Ukiah Daily Journal from Ukiah, California on September 21, 1987 · Page 5
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Ukiah Daily Journal from Ukiah, California · Page 5

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Ukiah, California
Issue Date:
Monday, September 21, 1987
Page:
Page 5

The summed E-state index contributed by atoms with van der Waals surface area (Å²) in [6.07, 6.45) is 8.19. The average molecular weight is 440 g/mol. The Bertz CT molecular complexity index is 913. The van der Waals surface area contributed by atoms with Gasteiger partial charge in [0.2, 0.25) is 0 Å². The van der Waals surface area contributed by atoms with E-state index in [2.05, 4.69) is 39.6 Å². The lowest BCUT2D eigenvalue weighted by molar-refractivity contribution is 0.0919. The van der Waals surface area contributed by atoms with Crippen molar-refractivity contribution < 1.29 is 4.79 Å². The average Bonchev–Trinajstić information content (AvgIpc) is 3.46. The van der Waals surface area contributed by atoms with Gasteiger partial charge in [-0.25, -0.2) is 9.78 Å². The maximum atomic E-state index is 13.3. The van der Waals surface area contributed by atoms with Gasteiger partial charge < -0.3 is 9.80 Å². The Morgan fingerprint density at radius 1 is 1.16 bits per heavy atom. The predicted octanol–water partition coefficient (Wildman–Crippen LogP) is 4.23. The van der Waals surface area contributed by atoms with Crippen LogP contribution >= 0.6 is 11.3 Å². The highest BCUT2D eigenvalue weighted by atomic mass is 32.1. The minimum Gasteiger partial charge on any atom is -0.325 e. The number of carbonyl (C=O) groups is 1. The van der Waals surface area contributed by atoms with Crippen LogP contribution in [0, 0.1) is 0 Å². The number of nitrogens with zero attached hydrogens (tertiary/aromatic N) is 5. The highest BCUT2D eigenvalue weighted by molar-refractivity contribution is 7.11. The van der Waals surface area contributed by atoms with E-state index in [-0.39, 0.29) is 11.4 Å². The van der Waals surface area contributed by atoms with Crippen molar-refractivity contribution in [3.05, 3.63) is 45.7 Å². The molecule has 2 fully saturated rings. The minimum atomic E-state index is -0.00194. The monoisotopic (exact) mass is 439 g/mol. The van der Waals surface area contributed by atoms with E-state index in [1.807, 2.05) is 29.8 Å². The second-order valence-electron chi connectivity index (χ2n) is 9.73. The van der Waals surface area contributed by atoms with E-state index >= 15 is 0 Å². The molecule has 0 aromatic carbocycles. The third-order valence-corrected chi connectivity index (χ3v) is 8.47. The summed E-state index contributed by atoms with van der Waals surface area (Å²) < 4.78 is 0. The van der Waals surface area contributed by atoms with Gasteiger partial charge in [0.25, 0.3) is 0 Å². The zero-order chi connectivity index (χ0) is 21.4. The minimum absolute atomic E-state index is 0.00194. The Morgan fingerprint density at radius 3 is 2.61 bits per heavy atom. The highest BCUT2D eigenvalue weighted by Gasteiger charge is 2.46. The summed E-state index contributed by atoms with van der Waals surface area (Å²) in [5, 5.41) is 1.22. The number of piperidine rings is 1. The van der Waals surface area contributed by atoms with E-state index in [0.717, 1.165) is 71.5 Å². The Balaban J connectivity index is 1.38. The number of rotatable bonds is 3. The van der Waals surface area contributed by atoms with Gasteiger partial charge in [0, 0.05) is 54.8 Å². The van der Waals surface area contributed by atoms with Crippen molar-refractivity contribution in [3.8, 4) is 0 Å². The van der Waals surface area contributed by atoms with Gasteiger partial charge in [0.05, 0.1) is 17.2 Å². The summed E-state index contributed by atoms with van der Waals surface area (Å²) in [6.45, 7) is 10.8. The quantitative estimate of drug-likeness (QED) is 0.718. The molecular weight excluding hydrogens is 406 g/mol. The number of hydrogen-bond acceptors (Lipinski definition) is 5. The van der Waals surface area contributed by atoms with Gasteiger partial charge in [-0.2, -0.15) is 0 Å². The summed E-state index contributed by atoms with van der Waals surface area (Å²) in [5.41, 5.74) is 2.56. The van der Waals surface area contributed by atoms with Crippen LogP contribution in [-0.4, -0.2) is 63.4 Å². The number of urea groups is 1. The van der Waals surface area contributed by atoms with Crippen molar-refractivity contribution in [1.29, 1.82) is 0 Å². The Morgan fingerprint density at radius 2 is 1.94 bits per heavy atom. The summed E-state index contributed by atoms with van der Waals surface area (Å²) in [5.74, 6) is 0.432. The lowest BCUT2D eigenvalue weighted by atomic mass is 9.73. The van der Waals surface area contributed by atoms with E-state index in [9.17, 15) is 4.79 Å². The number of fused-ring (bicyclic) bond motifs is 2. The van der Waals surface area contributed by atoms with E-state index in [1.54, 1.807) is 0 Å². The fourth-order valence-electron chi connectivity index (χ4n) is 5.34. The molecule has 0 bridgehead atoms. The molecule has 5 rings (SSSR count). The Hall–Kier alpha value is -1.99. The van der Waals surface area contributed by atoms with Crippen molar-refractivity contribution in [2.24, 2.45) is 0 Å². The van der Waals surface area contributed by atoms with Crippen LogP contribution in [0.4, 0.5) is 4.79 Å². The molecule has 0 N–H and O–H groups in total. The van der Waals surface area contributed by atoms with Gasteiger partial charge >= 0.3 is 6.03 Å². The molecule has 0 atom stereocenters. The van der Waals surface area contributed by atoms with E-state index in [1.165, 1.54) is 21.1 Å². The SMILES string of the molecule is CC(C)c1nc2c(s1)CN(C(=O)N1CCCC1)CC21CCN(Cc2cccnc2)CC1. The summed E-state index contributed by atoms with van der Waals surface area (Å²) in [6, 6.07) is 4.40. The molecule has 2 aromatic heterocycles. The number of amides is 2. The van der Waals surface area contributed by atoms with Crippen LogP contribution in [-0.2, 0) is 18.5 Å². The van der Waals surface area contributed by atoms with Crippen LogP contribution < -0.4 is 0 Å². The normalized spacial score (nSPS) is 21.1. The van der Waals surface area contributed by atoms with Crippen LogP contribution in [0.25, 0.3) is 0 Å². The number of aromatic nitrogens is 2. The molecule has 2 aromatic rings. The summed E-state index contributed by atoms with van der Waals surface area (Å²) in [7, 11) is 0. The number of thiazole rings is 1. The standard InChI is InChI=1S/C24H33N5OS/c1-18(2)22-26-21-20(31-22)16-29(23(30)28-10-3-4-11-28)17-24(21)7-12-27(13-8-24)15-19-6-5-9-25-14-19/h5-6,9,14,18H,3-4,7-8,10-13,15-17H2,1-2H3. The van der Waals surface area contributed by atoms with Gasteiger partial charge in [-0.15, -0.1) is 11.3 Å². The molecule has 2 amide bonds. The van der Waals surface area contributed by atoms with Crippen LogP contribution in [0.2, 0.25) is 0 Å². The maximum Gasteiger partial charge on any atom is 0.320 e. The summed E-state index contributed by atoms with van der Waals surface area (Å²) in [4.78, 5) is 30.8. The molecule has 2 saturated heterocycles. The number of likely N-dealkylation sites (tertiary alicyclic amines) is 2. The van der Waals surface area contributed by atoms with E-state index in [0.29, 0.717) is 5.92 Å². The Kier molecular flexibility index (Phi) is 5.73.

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MONDAY, SEPTEMBER 21,1987 CO UNITY THE UKIAH DAILY JOUWAL Local group looks at the roots of conflict can be an opportunity to reach new conflict is a normal part of life, levels of understanding and agree- However, the goal of this interna- „ „=., r,—.. »,=,,._ tional organization is to resolve all conflicts without violence, whether By U BE) WEN Journal Corrt$pondAnt ~~ — ~~ —•-•—•--•*«—•——•o •*"• »\/t »,~, i j. _, , ment," said Scott Miller. t underst . an . d Miller, a member of the Beyond coni.icis wiinom vio.ence, wneuier anuglyword.lt War Foundation, explained that among individuals, communities or will resolve conflict. 1 will not , use violence. I will maintain a spirit of good will. I will not pro-occupy myself with an enemy. I will work together with others to build a world beyond war, LiBrfWm '' Scott Miller and Maureen McGowan look over the material which will be used for the Conflict Resolution Workshop being sponsored here Saturday by the Beyond War Foundation. 01 Calendar TONIGHT m , MENDOCINO COUNTY RESOURCE CONSERVATION "' DISTRICT, 12 noon, 3030 Sherwood Rd., Fort Bragg. ri' AARP (American 'Association of Retired Persons) board | )fl meeting, 1 p.m.. 495 Leslie St., Ukiah. T UKIAH PARLOR, NDGW (Native Daughters of the Golden 01 West), 7 p.m., Saturday Afternoon Cluo, corner of Church ?_ and Oak streets, Ukiah. HOPLAND VOLUNTEER FIREMEN, 7:30 9:30 p.m., Hop- T land Firehouse. ^FELLOWSHIP GROUP AA MEETING. 8:30 a.m., 12 noon, and 8 p.m.. 2205 S. State St. (Question and J Answers). Call 463-1199. 11 FAMILY HEALTH SERVICES & ADOLESCENT CLINIC, ..-' 8:30 ajn. to 3:30, Mendocino County Department of Public , Health offices, 890 N. Bush St.,, Ukiah. ; SCIENCE CLASS/CLUB, 9 a.m. to noon for 6-12-year v. olds; Vinewood Park, on Elm. '"PREGNANCY TESTING CLINIC, 9 a.m. to 3:30, Mendocino County Department of Public Health offices, 890 N. ,j Bush St., Ukiah. "' AEROBICS FOR WOMEN, by Body and Soul, 8:15 to i' 10:15 a.m., Evangelical Fr< ••„ Call 462-2305 or 462-8587. WOMEN M TRANSITION, therapy and support group, 6:30-8 p.m., Lambs Inn. 445 N. State St., Ukiah. FRONTIER TWIRLERS, square dance dub, 7 p.m.. Brookside School, Spruce and Lincoln Way, Willits. Phone 459-2100. UKIAH CHESS CLUB, 7 p.m.. Sign,Shop, 150 Cherry St., UKwi. SHORIN-RYU KARATE EXPLORER POST 213. sponsored by American Legion, 7-8:30 p.m., Veteran's Memorial Building, comer of Seminary Avenue and Oak Street. Ukiah. Phone 462-0744. YOKAYO BOY SCOUT TROOP 65. 7:30 p.m., United Methodist Church, corner of Pine and Smith streets, Ukiah. DUPLICATE BRIDGE CLUB. 7:30 p.m., Holy Trinity Episcopal Church, 640 S. Orchard Ave., Ukiah. POTTER VALLEY AA MEETING, 8-9 p.m.. Senior Center (next to health center) Main Street, Potter Valley Call 743-2052. OLD TIME COMMUNITY DANCES, 8-11 p.m., Municipal Clubhouse. 620 Park Blvd. Admission $3 per person. TUESDAY 10:15 a.m., Evangelical Free Church, 750 Yosemite Dr. xdy i 'en, GRACE HUDSON MUSEUM dosed on Monday. •SENIOR EXERCISE CLASS, 10 a.m., Municipal Park , Clubhouse, 600 Park Blvd. SENIOR DAY CARE SERVICES, 10 a.m. to 3, 640 Orchard Ave., Ukiah. Phone 462-7207 for transportation. COMMUNITY WORKSHOP, 1 to 3 p.m., Ukiah Senior "4" Center, 495 Leslie St., Ukiah. STD (Sexually Transmitted Disease) CLINIC, 1 to 4 , p.m., Mendocino County Department of Public Health, 890 ••'' N. Bush St., Ukiah. ONGOING WOMEN'S SUPPORT GROUP, 5:30-7 p.m., .. : , Mendocino Family Services. To register phone 5:50 to 7 l" ( p.m. Phone Mira Walker, 462-9029. >! 'FREE PREGNANCY TESTING AND COUNSELING, 6 to 8 p.m., Crisis Pregnancy Center, 331 N. School St., Ukiah. . £ , Phone 463-1436. (24 hour crisis line). ~' YOUNG PEOPLE'S AA, 6 p.m.. 2205 S. State St., Ukiah. I! .NARCOTICS ANONYMOUS, 6 to 7 p.m., 2181 S. State St, Ukiah. '[".TOPS (Take off pounds sensibly) CA 1886, 6:30 p.m., '!.''Calvary Baptist Church, 495 Luce Ave., Ukiah. Call 462-0930 or 462-3082. REDWOOD EMPIRE LIONS CLUB, 7 a.m., Fjords Smorgette. 1351 N. State St., Ukiah. VETERANS OF WORLD WAR I, Barracks 1000 and Auxiliary, 12-noon potiuck luncheon, followed by meeting, Veterans Memorial building, comer of Seminary Avenue and Oak Street, Ukiah. NORTH COAST STRIDERS, running dub, 7 p.m., 259 S. School SL, Ukiah. Call Alan Ballon, 462-8404. SHERIFF'S AIR RESCUE SQUADRON, 7:30 p.m., Sheriff's station, 951 Low Gap Rd., Ukiah. MENDO-LAKE CARDIAC SUPPORT GROUP, 7-9 p.m., Senior Citizen Center, 497 Leslie St, Ukiah. FELLOWSHIP GROUP AA meetings, 8:30 a.m., 12 noon and 8 p.m., 2205 S. State St. Call 463-1199. SCIENCE CLASS/CLUB, 9 a.m. to noon, 4-5-year-olds; Vinewood Park. Elm St. FAMILY PLANNING CLINIC, 9:15 a.m. to 3:15, Mended- no County Health Department offices, 890 N. Bush St., Ukiah. SENIOR DAY CARE SERVICES FOR FRAIL ELDERLY, 10 am to 3, 640 Orchard Ave., Ukiah. For transportation call 462-7207. SHORIN-RYU KARATE, 11:30 a.m. to 1, Room 502, Mendocino College, 1000 Hensley Creek Dr. EVERSOLE MORTUARY since 1893 EVERGREEN MEMORIAL, GARDENS R.W. Evaraola W.R. Everaole MAUSOLEUM CREMATORIUM COLUMBARIUM Ihe whole world. With this goal in mind, local members of the Foundation will sponsor a Conflict Resolution Workshop, Saturday, 9 a.m. to 4:30 p.m. at Ukiah General Hospital. The aim of the workshop is to help people resolve conflicts at a personal and individual level as well as on the broader scope of dealing with people on the job, in the community, and in the world. To pre-register for the workshop, contact Leslie Rich, 459-0417 in Willits. "There has been conflict since people began communicating, but we want to move toward conflict resolution without violence," Miller said. According to Maureen McGowan, another Foundation member, the root of all conflict is that a person's basic beliefs, values and theme in life are being violated or threatened. The workshop will view conflict from two perspectives. The first is to teach the skills necessary to suc- There has been conflict since people began communicating, but we want to move toward conflict resolution without violence.' cessfully resolve conflict, such as listening and negotiating skills and how to express feelings. Secondly, to create the desire and motivation to engage in the non-violent conflict. "The biggest emphasis of our work is to build understanding, desire and motivation to engage in conflict when the resolution has an important impact on our lives," she said. Steve Zuieback, who will be one of the workshop facilitators, stressed the importance of looking at the positive results of conflict. "When the outcome is to have a long-term, satisfying relationship with a spouse, a co-worker, your children, the school board or city council, then it's important to engage in the conflict, he said. "People's experience is that conflict has a negative result so they choose to avoid it—it's not always worth it. The workshop will examine when to engage in conflict, now to engage in conflict, and how to understand yourself and the other person," Zuieback said. t Values are different for different people and if they are willing to face 'With creative solutions, there are no leftover resentments,' he said. conflict they will realize it is not a violation of their own beliefs and values. They will look at it from another perspective. "With creative solutions, there are no leftover resentments," he said. The workshop leaders will be using Neuro Linguistic Program- ing, a set of tools to help people get an insight into their own behavior needs and status, and then using this knowledge to empower them to work with other people to achieve the outcome they want "When people have these resources they can use these skills in every area of life. For example, to gain self confidence," he said. When people resolve .conflicts, the benefits are enormous, Miller said. From solving inter-personal conflicts, members of the Foundation believe people can move to solving world conflict. In fact, that is the •reason the organization, Beyond War, exists—to promote the global concept of mankind as one community. It grew out of the crisis of the nuclear age. Members of Beyond War believe that adults have to become role models for peace to reassure children that something can be done to avoid nuclear war and teach child- ten to.carry on these principles in their adulthood. Children, these members believe, have problems dealing with the threat of annihilation, while most adults are more capable of dealing with it. Adults, Miller said, suppress the fear or become cynical, while kids are more honest and more scared. "These feelings contribute to a great amount of stress in a child's life," he said. Research, he added, demonstrates the correlation between .the impact of growing up in a nuclear age and the problems of youth, such as the increased suicide rate, drug abuse, and dependence on technology for escape as opposed to facing reality and finding solutions. "Beyond War is an educational process always directed to the fact that war is obsolete as a model for resolving conflicts. It doesn't work anymore," he said. McGowan explained, "People must make a decision about war. The world is coming to the point where we have to end war." The real conscious strategy of Beyond War is to influence the policymakers to resolve conflicts in ways that don't sacrifice lives, McGowan said, emphasizing that people of the world are looking to the United States to set the example. "Other world leaders have said it has to start in a country like ours where the voice of the people is heard. That's recognized all over the world. "Recently the president of Tanzania said in a speech that his peopl- le look with hope toward our country, and they see the missed opportunities," she said. When people resolve conflicts, the benefits are enormous, Mill-, er said. The organizers of the local workshop beUeve the people of the world are moving toward peaceful resolutions of world problems and cite such events as Hands Across America, the Russian Peace March last summer in Moscow, and the coordination of world help in natural disasters. • "These are overtures, and our efforts are to accelerate the process that's in place," Zuieback said. REPORT TO ADVERTISERS: 'Ce8fl"Of--estoMi»hJfig-tii&-'tFutk- It is essential for newspaper 16 to independent verifiS^ ™~^^ P^B^TS^~^^^^ [ion claims. ai^rtisinci Thelrusfof' i(ii|^^ »^™^^!§?^,l®..yM! iiyertising, ask .. , to the newspaper is a copy of the latest success. 141 Low Gap {load, Ukiah, Ca. (707) 462-2206 We'll be glad to show ' '" our re< s|DeciallY-trained field auditor from the Audit ureau •-• Mmbir Aidft Burfiu of Oirculttioni